Development of pavement serviceability evaluation criteria for urban roads
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Camargo Pardo, Rafael Alberto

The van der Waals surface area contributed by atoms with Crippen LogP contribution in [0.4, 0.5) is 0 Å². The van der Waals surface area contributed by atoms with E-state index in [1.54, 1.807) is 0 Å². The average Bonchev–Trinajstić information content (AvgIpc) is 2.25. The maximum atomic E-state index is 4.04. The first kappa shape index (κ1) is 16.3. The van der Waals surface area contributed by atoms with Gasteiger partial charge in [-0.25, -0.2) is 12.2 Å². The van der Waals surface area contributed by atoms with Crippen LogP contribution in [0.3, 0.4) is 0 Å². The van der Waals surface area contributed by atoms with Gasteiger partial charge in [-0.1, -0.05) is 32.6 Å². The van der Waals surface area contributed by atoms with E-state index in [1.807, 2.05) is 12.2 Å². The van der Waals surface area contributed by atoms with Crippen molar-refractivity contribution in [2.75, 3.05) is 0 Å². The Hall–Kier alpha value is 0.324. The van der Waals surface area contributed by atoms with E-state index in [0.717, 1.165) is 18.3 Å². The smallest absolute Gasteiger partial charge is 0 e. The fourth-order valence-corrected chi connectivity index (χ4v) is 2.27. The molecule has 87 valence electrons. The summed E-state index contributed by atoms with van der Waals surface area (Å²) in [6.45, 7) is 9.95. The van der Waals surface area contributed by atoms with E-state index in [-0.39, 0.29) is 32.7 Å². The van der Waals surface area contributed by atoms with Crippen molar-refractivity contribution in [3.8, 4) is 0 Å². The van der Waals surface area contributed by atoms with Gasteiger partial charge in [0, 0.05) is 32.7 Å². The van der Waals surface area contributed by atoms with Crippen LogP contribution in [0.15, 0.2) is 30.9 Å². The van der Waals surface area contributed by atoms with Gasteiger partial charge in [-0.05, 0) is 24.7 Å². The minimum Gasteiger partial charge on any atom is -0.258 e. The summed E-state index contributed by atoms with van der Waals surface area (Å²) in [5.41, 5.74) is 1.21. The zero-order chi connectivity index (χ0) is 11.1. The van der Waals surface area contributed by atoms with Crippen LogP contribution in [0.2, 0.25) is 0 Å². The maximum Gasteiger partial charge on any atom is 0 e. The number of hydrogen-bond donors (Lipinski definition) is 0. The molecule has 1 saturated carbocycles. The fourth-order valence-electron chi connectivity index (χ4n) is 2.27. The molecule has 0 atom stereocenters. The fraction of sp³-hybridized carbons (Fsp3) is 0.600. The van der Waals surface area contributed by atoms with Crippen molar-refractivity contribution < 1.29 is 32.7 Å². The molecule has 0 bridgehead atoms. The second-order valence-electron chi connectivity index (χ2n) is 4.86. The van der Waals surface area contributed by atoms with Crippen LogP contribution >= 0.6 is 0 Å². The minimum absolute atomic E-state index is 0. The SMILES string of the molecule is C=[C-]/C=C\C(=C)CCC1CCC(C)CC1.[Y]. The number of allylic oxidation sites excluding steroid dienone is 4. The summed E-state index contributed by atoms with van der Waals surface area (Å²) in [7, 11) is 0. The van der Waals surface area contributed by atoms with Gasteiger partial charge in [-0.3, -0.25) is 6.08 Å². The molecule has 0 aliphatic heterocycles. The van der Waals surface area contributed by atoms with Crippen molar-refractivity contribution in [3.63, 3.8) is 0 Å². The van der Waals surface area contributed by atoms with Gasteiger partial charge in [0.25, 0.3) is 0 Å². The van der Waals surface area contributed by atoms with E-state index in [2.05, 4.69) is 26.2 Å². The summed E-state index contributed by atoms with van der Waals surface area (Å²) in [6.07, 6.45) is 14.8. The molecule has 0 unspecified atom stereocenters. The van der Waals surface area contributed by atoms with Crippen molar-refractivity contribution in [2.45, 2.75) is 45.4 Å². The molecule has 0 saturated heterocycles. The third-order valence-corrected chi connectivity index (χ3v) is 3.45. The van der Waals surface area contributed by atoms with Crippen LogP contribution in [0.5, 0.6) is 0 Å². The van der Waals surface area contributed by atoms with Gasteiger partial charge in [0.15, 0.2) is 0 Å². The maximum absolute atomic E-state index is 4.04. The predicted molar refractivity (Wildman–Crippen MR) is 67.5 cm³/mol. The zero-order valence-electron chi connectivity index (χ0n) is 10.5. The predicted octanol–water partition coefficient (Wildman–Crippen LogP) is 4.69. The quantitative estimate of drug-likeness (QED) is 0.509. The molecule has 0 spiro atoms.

Serviceability is one of the fundamentals concepts widely used to design and manage pavement structures by the road engineering community. Using the City of Barranquilla’s urban rigid pavements as the datum source, this study was conducted to formulate, propose, and compare some pavement serviceability evaluation criteria for low-speed roads in an urban setting, typical of developing countries. Deterministic and probabilistic modeling of the PSI was conducted based on two different approaches associated with recognized pavement roughness indicators, namely: (1) the traditional methodology using the International Roughness Index (IRI), and (2) an alternative methodology based on the whole-body vibration (WBV) concepts using the vertical frequency-weighted RMS acceleration (awz). Overall, this study has demonstrated that for accurate estimation of the ride quality and comfort, in terms of PSI, the evaluation criteria should correspondingly be based on representative field conditions. In this sense, the results of this study suggest a plausible potential in the ability of the awz-based concept compared to the traditional IRI-based serviceability models to adequately describe the users’ perceptions of low-speed urban city road. Finally, the criteria proposed in this study can potentially serve as an objective instrument to prioritize road infrastructure projects at the local network level. In this way, it can support the decision-making process by road agencies, optimize the schedule of maintenance and rehabilitation (M&R) activities and, therefore, achieve an increase in the welfare of the urban population.